China’s coal plant approvals up despite climate goals: Greenpeace

Surge in coal power construction comes despite pledge to bring emissions to a peak by 2030.

A coal plant behind a factory in Baotou, China.
China has approved the construction of 8.63 gigawatts of coal power in the first quarter, nearly half the amount seen in all of 2021, according to Greenpeace [File: David Gray/Reuters]

China approved the construction of 8.63 gigawatts (GW) of coal power in the first quarter of this year, nearly half the amount seen in all of 2021, as energy security trumps climate concerns, environment group Greenpeace said on Wednesday.

China has promised to strictly control coal power capacity over the 2021-2025 period as it bids to bring its climate-warming carbon dioxide emissions — the highest in the world — to a peak by 2030. Its new projects also slowed last year.

But rising energy supply worries, driven in part by a wave of power outages last September, have triggered an increase in approvals, with provincial authorities aiming to resolve “shortcomings in local power generation”, Greenpeace said in a research report, citing approval documents.

“Energy security has become a sort of code word for coal, rather than for reliable supply of energy,” said Wu Jinghan, climate and energy campaigner with Greenpeace in Beijing.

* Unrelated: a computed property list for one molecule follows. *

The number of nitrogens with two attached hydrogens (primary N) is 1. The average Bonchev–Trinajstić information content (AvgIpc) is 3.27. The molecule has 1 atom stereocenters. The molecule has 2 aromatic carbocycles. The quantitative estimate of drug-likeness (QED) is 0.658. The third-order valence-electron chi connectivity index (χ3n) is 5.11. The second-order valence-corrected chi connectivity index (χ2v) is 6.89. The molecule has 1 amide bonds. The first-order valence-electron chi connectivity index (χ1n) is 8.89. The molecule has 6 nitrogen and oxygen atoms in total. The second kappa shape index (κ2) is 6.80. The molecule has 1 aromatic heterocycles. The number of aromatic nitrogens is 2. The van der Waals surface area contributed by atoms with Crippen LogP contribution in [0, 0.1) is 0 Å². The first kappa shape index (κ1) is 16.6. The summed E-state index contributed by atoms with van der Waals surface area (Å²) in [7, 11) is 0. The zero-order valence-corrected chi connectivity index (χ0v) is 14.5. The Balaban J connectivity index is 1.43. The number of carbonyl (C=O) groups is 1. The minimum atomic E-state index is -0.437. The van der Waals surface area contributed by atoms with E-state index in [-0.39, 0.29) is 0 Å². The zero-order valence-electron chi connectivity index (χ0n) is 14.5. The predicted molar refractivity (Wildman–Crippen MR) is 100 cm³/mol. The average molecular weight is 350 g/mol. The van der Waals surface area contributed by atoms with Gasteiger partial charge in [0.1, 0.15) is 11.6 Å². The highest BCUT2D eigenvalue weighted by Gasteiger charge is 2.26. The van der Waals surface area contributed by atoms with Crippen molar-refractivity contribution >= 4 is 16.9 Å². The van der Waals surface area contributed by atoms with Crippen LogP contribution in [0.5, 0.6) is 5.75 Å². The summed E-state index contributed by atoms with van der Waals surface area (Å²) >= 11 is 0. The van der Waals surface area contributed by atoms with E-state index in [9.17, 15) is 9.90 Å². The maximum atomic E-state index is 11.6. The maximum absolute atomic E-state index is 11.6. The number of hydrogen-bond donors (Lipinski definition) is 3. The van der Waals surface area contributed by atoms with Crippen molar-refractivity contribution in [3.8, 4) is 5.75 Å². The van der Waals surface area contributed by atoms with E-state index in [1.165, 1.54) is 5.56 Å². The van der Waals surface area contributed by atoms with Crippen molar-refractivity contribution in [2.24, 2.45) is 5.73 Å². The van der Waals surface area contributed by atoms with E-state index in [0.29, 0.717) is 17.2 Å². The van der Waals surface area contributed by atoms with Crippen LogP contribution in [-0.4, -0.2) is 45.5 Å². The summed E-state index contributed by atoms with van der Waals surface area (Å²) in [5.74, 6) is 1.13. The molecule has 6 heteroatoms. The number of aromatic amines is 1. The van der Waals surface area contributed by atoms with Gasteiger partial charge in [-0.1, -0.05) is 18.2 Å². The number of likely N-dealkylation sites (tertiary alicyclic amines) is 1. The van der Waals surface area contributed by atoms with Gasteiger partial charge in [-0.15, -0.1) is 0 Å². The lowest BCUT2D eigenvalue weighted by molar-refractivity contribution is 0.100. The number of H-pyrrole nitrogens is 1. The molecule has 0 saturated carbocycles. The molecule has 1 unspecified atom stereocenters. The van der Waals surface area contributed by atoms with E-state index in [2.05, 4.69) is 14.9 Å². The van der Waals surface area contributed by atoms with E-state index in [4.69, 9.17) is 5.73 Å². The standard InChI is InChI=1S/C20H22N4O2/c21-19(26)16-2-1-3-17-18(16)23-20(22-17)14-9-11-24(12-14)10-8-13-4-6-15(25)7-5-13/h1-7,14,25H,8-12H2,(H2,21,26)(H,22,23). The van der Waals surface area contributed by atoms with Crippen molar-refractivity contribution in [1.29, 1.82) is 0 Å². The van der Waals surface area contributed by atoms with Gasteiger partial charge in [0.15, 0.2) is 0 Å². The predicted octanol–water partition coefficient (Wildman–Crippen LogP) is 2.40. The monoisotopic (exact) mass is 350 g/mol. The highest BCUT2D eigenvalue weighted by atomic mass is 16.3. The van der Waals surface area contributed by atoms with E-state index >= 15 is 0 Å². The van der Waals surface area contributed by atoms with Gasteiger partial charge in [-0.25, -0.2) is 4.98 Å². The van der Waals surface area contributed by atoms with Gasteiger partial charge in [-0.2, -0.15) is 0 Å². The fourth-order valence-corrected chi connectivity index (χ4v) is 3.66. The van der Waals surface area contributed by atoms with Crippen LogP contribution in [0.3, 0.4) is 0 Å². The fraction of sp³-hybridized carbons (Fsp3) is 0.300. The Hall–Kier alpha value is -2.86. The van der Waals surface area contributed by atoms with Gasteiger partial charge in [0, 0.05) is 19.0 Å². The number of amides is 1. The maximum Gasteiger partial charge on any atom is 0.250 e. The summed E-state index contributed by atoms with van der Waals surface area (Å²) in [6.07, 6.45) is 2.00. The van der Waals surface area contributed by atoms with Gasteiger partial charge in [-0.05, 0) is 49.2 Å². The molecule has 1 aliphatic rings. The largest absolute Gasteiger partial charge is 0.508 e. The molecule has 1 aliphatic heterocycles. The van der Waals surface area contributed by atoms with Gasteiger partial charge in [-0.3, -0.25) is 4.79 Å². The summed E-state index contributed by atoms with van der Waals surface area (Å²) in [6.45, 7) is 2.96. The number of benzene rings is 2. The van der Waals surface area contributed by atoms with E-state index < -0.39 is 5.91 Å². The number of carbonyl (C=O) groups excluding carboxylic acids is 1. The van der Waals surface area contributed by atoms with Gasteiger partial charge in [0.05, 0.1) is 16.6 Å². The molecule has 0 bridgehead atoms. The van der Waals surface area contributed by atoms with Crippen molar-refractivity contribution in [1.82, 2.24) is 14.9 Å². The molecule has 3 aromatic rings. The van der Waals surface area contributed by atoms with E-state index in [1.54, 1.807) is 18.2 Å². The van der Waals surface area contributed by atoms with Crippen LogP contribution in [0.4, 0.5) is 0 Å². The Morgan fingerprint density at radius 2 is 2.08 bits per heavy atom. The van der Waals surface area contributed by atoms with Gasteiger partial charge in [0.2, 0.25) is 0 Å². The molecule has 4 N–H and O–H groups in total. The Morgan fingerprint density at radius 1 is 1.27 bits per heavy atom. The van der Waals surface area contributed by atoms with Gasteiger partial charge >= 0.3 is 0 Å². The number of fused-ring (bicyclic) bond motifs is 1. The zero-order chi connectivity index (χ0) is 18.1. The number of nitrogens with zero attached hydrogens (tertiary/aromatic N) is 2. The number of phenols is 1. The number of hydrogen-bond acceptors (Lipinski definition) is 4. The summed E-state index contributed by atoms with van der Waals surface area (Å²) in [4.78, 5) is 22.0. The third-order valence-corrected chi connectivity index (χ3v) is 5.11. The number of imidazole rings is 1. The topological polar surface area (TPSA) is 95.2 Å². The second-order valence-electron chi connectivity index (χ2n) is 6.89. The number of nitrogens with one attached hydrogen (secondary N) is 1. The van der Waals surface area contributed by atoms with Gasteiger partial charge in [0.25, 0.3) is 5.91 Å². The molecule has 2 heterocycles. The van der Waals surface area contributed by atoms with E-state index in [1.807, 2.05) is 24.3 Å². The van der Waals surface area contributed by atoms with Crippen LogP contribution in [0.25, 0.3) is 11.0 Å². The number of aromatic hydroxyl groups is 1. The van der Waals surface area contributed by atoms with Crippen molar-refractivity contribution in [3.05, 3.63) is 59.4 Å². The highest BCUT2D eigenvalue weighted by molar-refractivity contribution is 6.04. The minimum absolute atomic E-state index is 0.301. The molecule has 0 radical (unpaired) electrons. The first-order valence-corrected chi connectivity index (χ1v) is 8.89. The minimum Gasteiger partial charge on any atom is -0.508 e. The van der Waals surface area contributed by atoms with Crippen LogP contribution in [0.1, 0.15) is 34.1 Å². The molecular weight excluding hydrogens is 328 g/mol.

China’s National Energy Administration did not immediately respond to a faxed request for comment.

China’s coal-fired power construction plans were a chief point of contention during global climate talks in Glasgow last year, where countries agreed to “phase down” rather than “phase out” global coal use.

Beijing, the world’s biggest producer and user of coal, has already promised to start cutting consumption, but only after 2025, and researchers with the State Grid have said that 150GW of new coal power capacity could be built before then.

According to forecasts from the China Electricity Council published this month, China’s total power generation capacity is expected to reach 3,000GW by 2025, with fossil fuel sources amounting to 49%, implying a 261GW increase in coal- and natural gas-fired power compared with the end of last year.

Though China is accelerating wind and solar power construction, building more coal capacity will make it harder for renewable projects to gain access to the grids and reach consumers, Wu said.

“The energy market gets warped around coal,” she said.

Source: Reuters